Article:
Short‑term mercury exposure disrupts muscular and hepatic lipid metabolism in a migrant songbird

Authors: Chad L. Seewagen, Cory R. Elowe, Alexander R. Gerson, Derrick J. E. Groom, Yanju Ma, Mustafa Yildirim, & Christopher G. Guglielmo

Year: 2022

Publication: Scientific Reports:

Publication Link:

Abstract: Methylmercury (MeHg) is a global pollutant that can cause metabolic disruptions in animals and
thereby potentially compromise the energetic capacity of birds for long-distance migration, but its
effects on avian lipid metabolism pathways that support endurance flight and stopover refueling have
never been studied. We tested the effects of short-term (14-d), environmentally relevant (0.5 ppm)
dietary MeHg exposure on lipid metabolism markers in the pectoralis and livers of yellow-rumped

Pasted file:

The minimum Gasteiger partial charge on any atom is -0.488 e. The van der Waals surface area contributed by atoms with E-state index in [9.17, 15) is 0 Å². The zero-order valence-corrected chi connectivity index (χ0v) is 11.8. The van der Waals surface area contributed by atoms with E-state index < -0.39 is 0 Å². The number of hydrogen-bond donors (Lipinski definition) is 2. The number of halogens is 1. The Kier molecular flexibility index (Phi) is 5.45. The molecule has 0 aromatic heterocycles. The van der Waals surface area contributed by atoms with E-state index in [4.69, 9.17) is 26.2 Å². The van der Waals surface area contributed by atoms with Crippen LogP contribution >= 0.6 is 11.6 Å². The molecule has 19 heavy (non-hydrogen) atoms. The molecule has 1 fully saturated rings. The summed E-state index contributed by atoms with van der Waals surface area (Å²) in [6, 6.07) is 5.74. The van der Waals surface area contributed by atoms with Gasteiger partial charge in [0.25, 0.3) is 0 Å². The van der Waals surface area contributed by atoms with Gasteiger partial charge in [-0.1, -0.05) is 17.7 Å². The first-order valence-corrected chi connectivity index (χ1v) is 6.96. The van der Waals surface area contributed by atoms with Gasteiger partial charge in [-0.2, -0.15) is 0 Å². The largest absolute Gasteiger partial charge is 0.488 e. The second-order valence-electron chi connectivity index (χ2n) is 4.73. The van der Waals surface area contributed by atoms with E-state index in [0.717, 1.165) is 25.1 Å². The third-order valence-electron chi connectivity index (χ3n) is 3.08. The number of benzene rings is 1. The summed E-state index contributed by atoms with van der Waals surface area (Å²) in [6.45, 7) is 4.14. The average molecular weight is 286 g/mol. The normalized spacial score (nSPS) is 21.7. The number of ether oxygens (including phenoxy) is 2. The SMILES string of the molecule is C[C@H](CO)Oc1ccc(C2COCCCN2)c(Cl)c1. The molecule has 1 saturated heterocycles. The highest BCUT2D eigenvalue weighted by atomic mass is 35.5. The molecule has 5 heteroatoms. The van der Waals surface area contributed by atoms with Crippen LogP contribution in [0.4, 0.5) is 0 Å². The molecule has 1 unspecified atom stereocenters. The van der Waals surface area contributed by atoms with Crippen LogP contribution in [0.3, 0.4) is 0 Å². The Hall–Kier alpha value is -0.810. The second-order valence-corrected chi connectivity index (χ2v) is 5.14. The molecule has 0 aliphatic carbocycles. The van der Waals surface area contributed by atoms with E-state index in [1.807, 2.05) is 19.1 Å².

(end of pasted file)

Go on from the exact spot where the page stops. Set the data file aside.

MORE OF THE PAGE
warblers (Setophaga coronata) that were found in a previous study to have poorer flight endurance in a
wind tunnel than untreated conspecifics. Compared to controls, MeHg-exposed birds displayed lower
muscle aerobic and fatty acid oxidation capacity, but similar muscle glycolytic capacity, fatty acid
transporter expression, and PPAR expression. Livers of exposed birds indicated elevated energy costs,
lower fatty acid uptake capacity, and lower PPAR-γ expression. The lower muscle oxidative enzyme
capacity of exposed birds likely contributed to their weaker endurance in the prior study, while the
metabolic changes observed in the liver have potential to inhibit lipogenesis and stopover refueling.
Our findings provide concerning evidence that fatty acid catabolism, synthesis, and storage pathways
in birds can be dysregulated by only brief exposure to MeHg, with potentially significant consequences
for migratory performance.

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